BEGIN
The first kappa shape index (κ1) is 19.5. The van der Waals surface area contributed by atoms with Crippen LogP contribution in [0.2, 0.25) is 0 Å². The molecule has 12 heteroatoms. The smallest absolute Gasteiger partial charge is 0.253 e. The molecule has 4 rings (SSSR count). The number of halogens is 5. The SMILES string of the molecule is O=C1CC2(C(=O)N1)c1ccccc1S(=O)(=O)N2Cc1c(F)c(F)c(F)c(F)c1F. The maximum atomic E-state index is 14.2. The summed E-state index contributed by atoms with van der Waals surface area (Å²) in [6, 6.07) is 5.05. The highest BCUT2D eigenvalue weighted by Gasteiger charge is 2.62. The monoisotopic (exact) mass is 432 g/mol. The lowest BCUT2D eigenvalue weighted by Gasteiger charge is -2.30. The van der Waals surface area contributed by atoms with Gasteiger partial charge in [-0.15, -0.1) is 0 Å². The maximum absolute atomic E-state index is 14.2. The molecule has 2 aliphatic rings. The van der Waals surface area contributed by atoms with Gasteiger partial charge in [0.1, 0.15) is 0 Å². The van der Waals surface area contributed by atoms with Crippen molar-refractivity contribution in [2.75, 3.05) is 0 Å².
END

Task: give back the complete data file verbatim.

The first kappa shape index (κ1) is 19.5. The van der Waals surface area contributed by atoms with Crippen LogP contribution in [0.2, 0.25) is 0 Å². The molecule has 12 heteroatoms. The smallest absolute Gasteiger partial charge is 0.253 e. The molecule has 4 rings (SSSR count). The number of halogens is 5. The SMILES string of the molecule is O=C1CC2(C(=O)N1)c1ccccc1S(=O)(=O)N2Cc1c(F)c(F)c(F)c(F)c1F. The maximum atomic E-state index is 14.2. The summed E-state index contributed by atoms with van der Waals surface area (Å²) in [6, 6.07) is 5.05. The highest BCUT2D eigenvalue weighted by Gasteiger charge is 2.62. The monoisotopic (exact) mass is 432 g/mol. The lowest BCUT2D eigenvalue weighted by Gasteiger charge is -2.30. The van der Waals surface area contributed by atoms with Gasteiger partial charge in [-0.15, -0.1) is 0 Å². The maximum absolute atomic E-state index is 14.2. The molecule has 2 aliphatic rings. The van der Waals surface area contributed by atoms with Gasteiger partial charge in [0.1, 0.15) is 0 Å². The van der Waals surface area contributed by atoms with Crippen molar-refractivity contribution in [2.75, 3.05) is 0 Å².